UI Sugar: Spirals

How do you like them Apples?

The Reasoning Behind The Binge

So I was browsing Reddit the other day, when I stumbled across this little piece of magic:

It mesmerised me. I was determined to figure out precisely how it worked. I wanted to replicate the effect on iOS.

When this mood strikes, usually while browsing on Dribbble et al, I am like a Dog with a bone. I will not rest until I achieve my goal.

Ignorantly, I initially set about using Keyframes and working out fractional duration based on the position of the ring. This was wrong. I was missing a crucial piece of the puzzle, and, instead of detailing it myself I will let Reddit user BestPseudonym explain for me:

Every second, the triangle's dot returns to its original position. Every second the square dot completes 13/14ths of its cycle. The pentagon dot completes 12/14ths of its cycle. 12/14 is the same thing as 6/7. So every 7 and 14 seconds, the triangle and pentagon dot will be in the original position.

It blew my mind. It was ridiculously simple. The durations were fractions. The innermost shape had a duration of 1, so the next shape out had to have 1.5. This figure would change depending on how many rings you wished to add. Think of 2 sine waves, one moving half as fast as the other, that's the theory.

I decided to make it a progress spinner. Because, speaking only for me, I could sit there and let an app load for hours while watching this happen. The only caveat was, drawing such shapes proved difficult, and the effect wasn't quite as neat as the attached GIF.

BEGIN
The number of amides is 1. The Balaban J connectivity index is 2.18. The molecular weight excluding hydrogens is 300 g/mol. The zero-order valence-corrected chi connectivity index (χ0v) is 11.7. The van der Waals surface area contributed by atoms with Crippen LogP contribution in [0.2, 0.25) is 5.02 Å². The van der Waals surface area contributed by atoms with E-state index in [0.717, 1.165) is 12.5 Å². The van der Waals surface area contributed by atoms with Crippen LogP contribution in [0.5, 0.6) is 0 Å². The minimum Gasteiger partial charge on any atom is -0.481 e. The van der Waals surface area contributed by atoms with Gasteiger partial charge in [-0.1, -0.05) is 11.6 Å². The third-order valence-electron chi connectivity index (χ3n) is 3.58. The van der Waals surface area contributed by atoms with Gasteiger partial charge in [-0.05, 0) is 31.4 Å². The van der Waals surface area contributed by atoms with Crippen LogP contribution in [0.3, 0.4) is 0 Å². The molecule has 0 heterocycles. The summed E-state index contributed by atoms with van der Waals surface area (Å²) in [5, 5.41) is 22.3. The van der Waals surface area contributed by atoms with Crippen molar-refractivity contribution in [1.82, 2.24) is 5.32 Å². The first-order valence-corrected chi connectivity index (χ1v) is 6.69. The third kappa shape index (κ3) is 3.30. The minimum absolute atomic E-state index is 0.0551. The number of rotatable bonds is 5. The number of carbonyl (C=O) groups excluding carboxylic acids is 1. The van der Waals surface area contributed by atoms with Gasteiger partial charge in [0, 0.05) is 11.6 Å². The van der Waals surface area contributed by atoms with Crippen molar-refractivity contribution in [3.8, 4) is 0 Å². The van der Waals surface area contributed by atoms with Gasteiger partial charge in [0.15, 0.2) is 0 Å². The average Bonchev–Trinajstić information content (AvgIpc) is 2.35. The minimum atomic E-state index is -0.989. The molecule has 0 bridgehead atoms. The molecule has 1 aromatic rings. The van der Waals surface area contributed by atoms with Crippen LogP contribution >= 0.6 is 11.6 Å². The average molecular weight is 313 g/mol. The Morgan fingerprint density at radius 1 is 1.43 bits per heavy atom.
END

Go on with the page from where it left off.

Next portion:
Stop, Spinner Time

When I decided to make it a spinner, I figured that it ought to be circle. I was determined to make it work as close as possible to the source, and so I set about using a different approach - Math.

Trigonometry proved to be my best friend, for the first time in more than 7 years. I figured that if I used cosine to work out the x position, based on the radius, current time offset and centre point of the container, I could use sine to calculate the appropriate y position. The result being the header GIF you see above.

I also figured that, if I felt like using a linear, horizontal indeterminate indicator in my app, I could use this same component and only remove the Y position calculation.


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Aussie iOS Engineer based in Tokyo, Japan | 日英可

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